“A terrible idea that should never have been tried!” – Ansel Adams, April 2021.
This image is captured by shooting the film back of a Brownie 620 camera using a Raspberry Pi camera mounted inside the black chamber above the lens just outside the optical path. High gain screen material is used on the image plane to maximize the reflected light. It works, sort of… The current limitations are that it ends up being very low light so in full sun, I have to use the highest ISO available and about a .25 second exposure. Also, since the sensor is not in line, the captured image is skewed and you end up with soft focus on the top and bottom.
First image, un-warped and brightened.
It’s a fun project, and I’m sure I’ll complete it someday. I am waiting to see if a higher sensitivity chip will become available for the RPI. Ultimately, the best solution would be to manufacture a lens element that would refocus the 120 film size beam onto the small sensor mounted in the back, or a concave mirror on the back that would reflect the image onto the sensor where it is currently mounted (both of these solutions are beyond my pay grade).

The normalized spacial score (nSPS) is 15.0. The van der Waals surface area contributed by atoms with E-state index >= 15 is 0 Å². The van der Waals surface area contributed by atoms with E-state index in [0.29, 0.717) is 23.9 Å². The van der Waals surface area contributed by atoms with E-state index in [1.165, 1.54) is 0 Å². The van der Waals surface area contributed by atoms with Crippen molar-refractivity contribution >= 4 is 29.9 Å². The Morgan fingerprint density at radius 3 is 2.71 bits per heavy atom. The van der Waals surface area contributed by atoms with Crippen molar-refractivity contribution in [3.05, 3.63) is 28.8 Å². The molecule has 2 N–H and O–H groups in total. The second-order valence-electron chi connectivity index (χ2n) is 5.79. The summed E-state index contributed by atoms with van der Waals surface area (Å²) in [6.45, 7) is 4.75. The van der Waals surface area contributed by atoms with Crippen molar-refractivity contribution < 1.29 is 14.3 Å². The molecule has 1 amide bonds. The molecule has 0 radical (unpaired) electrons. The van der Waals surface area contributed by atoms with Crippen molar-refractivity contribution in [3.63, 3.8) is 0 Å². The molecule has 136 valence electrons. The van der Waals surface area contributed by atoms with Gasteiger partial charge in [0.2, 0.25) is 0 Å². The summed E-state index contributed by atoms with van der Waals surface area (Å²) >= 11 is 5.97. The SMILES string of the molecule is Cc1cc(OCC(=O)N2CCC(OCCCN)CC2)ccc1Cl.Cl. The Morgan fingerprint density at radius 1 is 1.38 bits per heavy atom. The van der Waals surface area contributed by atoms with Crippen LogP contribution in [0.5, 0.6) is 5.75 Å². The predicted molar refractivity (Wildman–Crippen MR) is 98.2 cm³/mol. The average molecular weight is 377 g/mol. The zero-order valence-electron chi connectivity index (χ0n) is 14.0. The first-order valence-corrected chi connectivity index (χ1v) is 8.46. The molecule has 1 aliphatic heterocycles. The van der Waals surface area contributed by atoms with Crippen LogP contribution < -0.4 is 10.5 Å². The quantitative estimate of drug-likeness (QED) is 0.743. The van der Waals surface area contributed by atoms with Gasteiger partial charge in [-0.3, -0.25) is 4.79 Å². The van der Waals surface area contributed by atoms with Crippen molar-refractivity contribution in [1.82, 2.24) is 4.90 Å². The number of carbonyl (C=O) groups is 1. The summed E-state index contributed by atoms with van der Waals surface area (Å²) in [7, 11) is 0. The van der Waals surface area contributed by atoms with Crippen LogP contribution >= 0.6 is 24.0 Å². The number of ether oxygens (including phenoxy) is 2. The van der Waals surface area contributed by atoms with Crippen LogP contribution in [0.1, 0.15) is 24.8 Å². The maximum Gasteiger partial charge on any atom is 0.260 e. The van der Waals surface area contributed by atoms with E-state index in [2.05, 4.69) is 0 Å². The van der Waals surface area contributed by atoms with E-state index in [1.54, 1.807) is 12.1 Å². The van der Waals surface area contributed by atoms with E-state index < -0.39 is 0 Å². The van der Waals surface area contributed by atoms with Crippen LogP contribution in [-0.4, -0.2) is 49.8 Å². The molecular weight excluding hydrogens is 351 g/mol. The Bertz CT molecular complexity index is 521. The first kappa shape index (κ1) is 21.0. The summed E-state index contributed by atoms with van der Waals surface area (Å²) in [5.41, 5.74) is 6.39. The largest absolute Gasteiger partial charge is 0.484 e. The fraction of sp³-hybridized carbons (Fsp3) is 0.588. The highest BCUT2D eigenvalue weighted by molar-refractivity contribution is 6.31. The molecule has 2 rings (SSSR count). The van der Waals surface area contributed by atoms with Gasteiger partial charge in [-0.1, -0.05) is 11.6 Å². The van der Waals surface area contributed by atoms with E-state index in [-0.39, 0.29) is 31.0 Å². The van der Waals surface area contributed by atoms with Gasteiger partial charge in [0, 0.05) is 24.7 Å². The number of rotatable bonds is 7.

This uses a Raspberry Pi Zero W and a small LCD panel, both powered by a Pi Sugar battery. Operating system is diet pi. The camera is operated with the buttons on the LCD panel board and the resulting image is displayed on the screen. Using VNC and a virtual desktop, I also get the live feed directly from the camera to a laptop. The pictures are saved with the raw information and converted to DNG. I designed a 3D printed adapter to mount the electronic components on the body of the camera but I am waiting on more light sensitive solutions to finish the piece.
My completely unsorted code is here: https://github.com/thomashollier/browniePi